This leads to the second point: there is strong reason to think that premise (1) is false. Here’s the argument. We humans are able to engage in conscious rational thought, resulting in a reasonably accurate apprehension of the world in which we live. This can be taken as a datum; clearly, anti-survivalists cannot afford to challenge it, relying as they do on scientific knowledge of many different kinds. This datum, however, is a fact which requires explanation. There is, furthermore, one particular sort of explanation which will be accepted by most readers of this review, probably including all anti-survivalists. That explanation is found in evolutionary epistemology. The basic idea is familiar: the sorts of mental functioning which lead to a generally accurate apprehension of the world lead thereby to behavior which is conducive to survival and reproduction, and so those sorts of mental functioning tend to prevail over others in the course of evolution. This may or may not be the complete explanation for human rational capabilities (I doubt that it is), but it does seem to be an important part of the explanation.
Now, here is the crucial point: If premise (1) is true, that is, if causal closure obtains, then evolutionary epistemology cannot be the explanation for human rationality. The reasoning is simple and compelling. If causal closure is true, then everything that happens in the brain has its complete explanation in prior physical events, no doubt mainly earlier brain-events. But this means that prior mental events play no role in determining the state of a person’s brain — and therefore, they play no role in the organism’s behavior. It follows, furthermore, that mental events and processes are irrelevant to behavior and are thus invisible to natural selection, which can only operate on physical structures and physical behavior. So natural selection cannot select for superior mental processes, nor can it play any role in explaining the effectiveness of the mental processes we actually employ in getting to know the world. This enormously important fact — that we are able to reason about the world and gain knowledge of it — is left completely unexplained. I predict, furthermore, that within the generally naturalistic framework that is presupposed in this discussion, it will not be possible to find a promising alternative explanation.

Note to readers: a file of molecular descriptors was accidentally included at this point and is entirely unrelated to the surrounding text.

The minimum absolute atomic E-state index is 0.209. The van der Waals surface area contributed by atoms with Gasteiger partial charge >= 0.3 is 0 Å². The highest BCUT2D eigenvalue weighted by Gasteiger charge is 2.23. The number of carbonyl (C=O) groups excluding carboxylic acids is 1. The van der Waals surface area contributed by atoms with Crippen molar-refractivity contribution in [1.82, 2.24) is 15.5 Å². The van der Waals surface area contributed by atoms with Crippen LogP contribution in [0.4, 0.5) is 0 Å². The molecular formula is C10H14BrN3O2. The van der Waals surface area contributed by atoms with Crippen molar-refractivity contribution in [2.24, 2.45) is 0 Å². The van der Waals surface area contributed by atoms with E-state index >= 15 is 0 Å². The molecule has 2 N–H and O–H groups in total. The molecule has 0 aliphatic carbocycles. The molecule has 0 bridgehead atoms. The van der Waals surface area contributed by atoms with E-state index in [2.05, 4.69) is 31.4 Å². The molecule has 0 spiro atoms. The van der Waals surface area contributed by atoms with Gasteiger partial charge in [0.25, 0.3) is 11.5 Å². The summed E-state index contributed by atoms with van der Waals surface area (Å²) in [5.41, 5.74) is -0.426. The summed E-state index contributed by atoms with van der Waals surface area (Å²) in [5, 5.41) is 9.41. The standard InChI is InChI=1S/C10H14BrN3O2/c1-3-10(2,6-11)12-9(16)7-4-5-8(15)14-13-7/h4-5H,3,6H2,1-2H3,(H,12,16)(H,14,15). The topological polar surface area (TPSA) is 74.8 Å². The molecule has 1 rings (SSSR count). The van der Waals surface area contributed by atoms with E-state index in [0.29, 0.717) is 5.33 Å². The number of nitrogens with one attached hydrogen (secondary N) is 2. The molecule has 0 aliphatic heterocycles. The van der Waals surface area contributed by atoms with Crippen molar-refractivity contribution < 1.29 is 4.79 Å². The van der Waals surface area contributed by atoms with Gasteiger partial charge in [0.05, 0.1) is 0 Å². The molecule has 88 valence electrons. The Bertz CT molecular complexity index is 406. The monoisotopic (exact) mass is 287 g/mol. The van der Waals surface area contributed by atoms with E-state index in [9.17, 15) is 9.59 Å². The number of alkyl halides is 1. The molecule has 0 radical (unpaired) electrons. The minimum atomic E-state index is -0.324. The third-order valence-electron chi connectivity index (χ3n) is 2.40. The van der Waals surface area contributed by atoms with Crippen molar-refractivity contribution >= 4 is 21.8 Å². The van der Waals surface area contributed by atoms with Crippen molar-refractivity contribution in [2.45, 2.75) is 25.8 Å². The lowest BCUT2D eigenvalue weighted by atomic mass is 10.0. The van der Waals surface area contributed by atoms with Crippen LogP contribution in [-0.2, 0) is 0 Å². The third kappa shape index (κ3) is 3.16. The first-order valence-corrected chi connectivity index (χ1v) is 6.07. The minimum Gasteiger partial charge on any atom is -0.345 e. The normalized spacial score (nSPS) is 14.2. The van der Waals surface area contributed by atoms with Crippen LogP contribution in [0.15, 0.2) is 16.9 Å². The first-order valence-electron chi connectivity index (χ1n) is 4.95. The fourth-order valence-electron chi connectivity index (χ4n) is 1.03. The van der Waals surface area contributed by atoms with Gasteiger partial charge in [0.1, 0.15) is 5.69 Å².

It is sometimes thought that this problem can be surmounted by adopting mind-body identity theory. If the physical brain-event is also a mental event, then the mental event is after all causally relevant to behavior, and natural selection can operate to select superior mental processes. This however is a mistake. We have, it is proposed, a single event, which has both physical characteristics and mental characteristics. Notice, however, thatonly the physical characteristics of the event are causally effective. The causal consequences of that event will be those, and only those, that flow from it as determined by physical forces, as recognized by the true laws of physics. The mental characteristics of the event, whatever they may be, have no effect whatever in determining the subsequent behavior. Once again, natural selection is unable either to select for superior mental function or to explain the efficacy of the mental processes we actually employ. We are left completely without any explanation for the fact, if it is a fact, that mental events that lead to evolutionarily successful outcomes generally coincide with those that involve an accurate representation of the world. The general effectiveness of our reasoning processes is still entirely unexplained. I submit that any view of the mind and the self that has this consequence is at a severe disadvantage. The price for accepting premise (1) of the argument is extremely high.